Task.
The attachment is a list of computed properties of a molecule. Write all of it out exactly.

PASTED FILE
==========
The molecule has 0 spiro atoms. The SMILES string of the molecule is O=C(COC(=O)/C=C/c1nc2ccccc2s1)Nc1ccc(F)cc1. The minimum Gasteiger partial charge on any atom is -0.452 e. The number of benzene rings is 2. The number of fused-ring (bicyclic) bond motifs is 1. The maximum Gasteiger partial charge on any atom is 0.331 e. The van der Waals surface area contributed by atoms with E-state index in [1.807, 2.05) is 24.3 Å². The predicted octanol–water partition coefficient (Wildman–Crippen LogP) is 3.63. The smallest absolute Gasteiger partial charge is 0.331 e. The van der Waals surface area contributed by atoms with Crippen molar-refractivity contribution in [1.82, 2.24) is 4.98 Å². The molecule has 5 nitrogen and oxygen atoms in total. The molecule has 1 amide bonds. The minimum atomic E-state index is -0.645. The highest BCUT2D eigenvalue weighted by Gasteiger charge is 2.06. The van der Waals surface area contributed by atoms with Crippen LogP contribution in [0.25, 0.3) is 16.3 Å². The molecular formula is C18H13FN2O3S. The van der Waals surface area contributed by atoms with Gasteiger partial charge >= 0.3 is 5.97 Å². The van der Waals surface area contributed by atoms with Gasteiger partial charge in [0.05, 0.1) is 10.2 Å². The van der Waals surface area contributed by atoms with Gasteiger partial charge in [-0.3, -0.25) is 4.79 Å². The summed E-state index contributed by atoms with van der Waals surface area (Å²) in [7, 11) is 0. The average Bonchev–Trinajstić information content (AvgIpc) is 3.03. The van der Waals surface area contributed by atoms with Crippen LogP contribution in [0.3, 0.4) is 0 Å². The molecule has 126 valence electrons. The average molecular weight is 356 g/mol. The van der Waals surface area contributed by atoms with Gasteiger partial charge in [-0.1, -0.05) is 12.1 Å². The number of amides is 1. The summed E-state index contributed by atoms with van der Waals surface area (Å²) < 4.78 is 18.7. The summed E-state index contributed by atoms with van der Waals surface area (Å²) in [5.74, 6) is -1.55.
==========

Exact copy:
The molecule has 0 spiro atoms. The SMILES string of the molecule is O=C(COC(=O)/C=C/c1nc2ccccc2s1)Nc1ccc(F)cc1. The minimum Gasteiger partial charge on any atom is -0.452 e. The number of benzene rings is 2. The number of fused-ring (bicyclic) bond motifs is 1. The maximum Gasteiger partial charge on any atom is 0.331 e. The van der Waals surface area contributed by atoms with E-state index in [1.807, 2.05) is 24.3 Å². The predicted octanol–water partition coefficient (Wildman–Crippen LogP) is 3.63. The smallest absolute Gasteiger partial charge is 0.331 e. The van der Waals surface area contributed by atoms with Crippen molar-refractivity contribution in [1.82, 2.24) is 4.98 Å². The molecule has 5 nitrogen and oxygen atoms in total. The molecule has 1 amide bonds. The minimum atomic E-state index is -0.645. The highest BCUT2D eigenvalue weighted by Gasteiger charge is 2.06. The van der Waals surface area contributed by atoms with Crippen LogP contribution in [0.25, 0.3) is 16.3 Å². The molecular formula is C18H13FN2O3S. The van der Waals surface area contributed by atoms with Gasteiger partial charge >= 0.3 is 5.97 Å². The van der Waals surface area contributed by atoms with Gasteiger partial charge in [0.05, 0.1) is 10.2 Å². The van der Waals surface area contributed by atoms with Gasteiger partial charge in [-0.3, -0.25) is 4.79 Å². The summed E-state index contributed by atoms with van der Waals surface area (Å²) in [7, 11) is 0. The average Bonchev–Trinajstić information content (AvgIpc) is 3.03. The van der Waals surface area contributed by atoms with Crippen LogP contribution in [0.3, 0.4) is 0 Å². The molecule has 126 valence electrons. The average molecular weight is 356 g/mol. The van der Waals surface area contributed by atoms with Gasteiger partial charge in [-0.1, -0.05) is 12.1 Å². The number of amides is 1. The summed E-state index contributed by atoms with van der Waals surface area (Å²) < 4.78 is 18.7. The summed E-state index contributed by atoms with van der Waals surface area (Å²) in [5.74, 6) is -1.55.